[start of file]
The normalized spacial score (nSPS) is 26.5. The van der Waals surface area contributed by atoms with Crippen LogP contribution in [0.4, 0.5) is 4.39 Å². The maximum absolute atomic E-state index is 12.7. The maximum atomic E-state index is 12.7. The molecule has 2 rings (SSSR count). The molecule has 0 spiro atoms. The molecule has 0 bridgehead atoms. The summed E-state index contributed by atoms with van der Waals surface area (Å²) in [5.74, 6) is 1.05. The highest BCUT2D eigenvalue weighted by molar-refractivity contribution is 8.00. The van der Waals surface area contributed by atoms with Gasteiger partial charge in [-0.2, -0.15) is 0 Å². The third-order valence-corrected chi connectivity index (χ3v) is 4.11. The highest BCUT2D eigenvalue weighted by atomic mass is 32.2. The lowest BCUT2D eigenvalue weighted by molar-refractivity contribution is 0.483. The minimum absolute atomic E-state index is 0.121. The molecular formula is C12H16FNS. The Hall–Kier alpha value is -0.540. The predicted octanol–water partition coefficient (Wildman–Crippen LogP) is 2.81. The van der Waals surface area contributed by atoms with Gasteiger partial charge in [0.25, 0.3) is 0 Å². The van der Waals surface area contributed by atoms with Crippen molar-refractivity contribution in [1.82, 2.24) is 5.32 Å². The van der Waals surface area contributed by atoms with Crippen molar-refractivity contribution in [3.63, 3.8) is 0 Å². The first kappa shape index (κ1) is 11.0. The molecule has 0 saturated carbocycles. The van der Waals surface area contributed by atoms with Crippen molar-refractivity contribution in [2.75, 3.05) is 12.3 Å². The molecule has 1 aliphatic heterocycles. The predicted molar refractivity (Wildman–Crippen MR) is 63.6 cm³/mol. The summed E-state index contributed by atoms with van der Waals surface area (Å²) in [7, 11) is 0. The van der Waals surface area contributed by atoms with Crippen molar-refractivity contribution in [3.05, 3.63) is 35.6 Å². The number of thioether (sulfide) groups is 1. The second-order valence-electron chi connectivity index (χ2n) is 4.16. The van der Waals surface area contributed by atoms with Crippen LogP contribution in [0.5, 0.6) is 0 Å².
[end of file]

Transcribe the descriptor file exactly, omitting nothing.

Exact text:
The normalized spacial score (nSPS) is 26.5. The van der Waals surface area contributed by atoms with Crippen LogP contribution in [0.4, 0.5) is 4.39 Å². The maximum absolute atomic E-state index is 12.7. The maximum atomic E-state index is 12.7. The molecule has 2 rings (SSSR count). The molecule has 0 spiro atoms. The molecule has 0 bridgehead atoms. The summed E-state index contributed by atoms with van der Waals surface area (Å²) in [5.74, 6) is 1.05. The highest BCUT2D eigenvalue weighted by molar-refractivity contribution is 8.00. The van der Waals surface area contributed by atoms with Gasteiger partial charge in [-0.2, -0.15) is 0 Å². The third-order valence-corrected chi connectivity index (χ3v) is 4.11. The highest BCUT2D eigenvalue weighted by atomic mass is 32.2. The lowest BCUT2D eigenvalue weighted by molar-refractivity contribution is 0.483. The minimum absolute atomic E-state index is 0.121. The molecular formula is C12H16FNS. The Hall–Kier alpha value is -0.540. The predicted octanol–water partition coefficient (Wildman–Crippen LogP) is 2.81. The van der Waals surface area contributed by atoms with Gasteiger partial charge in [0.25, 0.3) is 0 Å². The van der Waals surface area contributed by atoms with Crippen molar-refractivity contribution in [1.82, 2.24) is 5.32 Å². The van der Waals surface area contributed by atoms with Crippen molar-refractivity contribution in [3.63, 3.8) is 0 Å². The first kappa shape index (κ1) is 11.0. The molecule has 0 saturated carbocycles. The van der Waals surface area contributed by atoms with Crippen molar-refractivity contribution in [2.75, 3.05) is 12.3 Å². The molecule has 1 aliphatic heterocycles. The predicted molar refractivity (Wildman–Crippen MR) is 63.6 cm³/mol. The summed E-state index contributed by atoms with van der Waals surface area (Å²) in [7, 11) is 0. The van der Waals surface area contributed by atoms with Crippen molar-refractivity contribution in [3.05, 3.63) is 35.6 Å². The number of thioether (sulfide) groups is 1. The second-order valence-electron chi connectivity index (χ2n) is 4.16. The van der Waals surface area contributed by atoms with Crippen LogP contribution in [0.5, 0.6) is 0 Å².